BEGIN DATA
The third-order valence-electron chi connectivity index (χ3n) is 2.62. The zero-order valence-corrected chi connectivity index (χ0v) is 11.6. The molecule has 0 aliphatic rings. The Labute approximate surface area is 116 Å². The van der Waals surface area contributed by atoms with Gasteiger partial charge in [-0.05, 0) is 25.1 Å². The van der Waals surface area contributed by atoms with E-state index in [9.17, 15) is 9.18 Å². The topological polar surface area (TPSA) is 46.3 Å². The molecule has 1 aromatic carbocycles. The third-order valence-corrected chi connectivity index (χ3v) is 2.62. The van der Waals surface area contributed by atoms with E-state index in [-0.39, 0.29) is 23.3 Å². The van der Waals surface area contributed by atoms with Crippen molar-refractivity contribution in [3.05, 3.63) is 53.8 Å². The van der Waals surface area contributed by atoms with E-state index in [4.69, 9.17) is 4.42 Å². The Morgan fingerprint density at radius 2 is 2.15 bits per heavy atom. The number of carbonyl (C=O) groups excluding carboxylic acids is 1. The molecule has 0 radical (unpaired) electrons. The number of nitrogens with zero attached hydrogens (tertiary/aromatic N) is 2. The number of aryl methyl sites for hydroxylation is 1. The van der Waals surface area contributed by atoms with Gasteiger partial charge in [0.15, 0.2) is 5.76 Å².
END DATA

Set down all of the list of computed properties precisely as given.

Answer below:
The third-order valence-electron chi connectivity index (χ3n) is 2.62. The zero-order valence-corrected chi connectivity index (χ0v) is 11.6. The molecule has 0 aliphatic rings. The Labute approximate surface area is 116 Å². The van der Waals surface area contributed by atoms with Gasteiger partial charge in [-0.05, 0) is 25.1 Å². The van der Waals surface area contributed by atoms with E-state index in [9.17, 15) is 9.18 Å². The topological polar surface area (TPSA) is 46.3 Å². The molecule has 1 aromatic carbocycles. The third-order valence-corrected chi connectivity index (χ3v) is 2.62. The van der Waals surface area contributed by atoms with E-state index in [-0.39, 0.29) is 23.3 Å². The van der Waals surface area contributed by atoms with Crippen molar-refractivity contribution in [3.05, 3.63) is 53.8 Å². The van der Waals surface area contributed by atoms with E-state index in [4.69, 9.17) is 4.42 Å². The Morgan fingerprint density at radius 2 is 2.15 bits per heavy atom. The number of carbonyl (C=O) groups excluding carboxylic acids is 1. The molecule has 0 radical (unpaired) electrons. The number of nitrogens with zero attached hydrogens (tertiary/aromatic N) is 2. The number of aryl methyl sites for hydroxylation is 1. The van der Waals surface area contributed by atoms with Gasteiger partial charge in [0.15, 0.2) is 5.76 Å².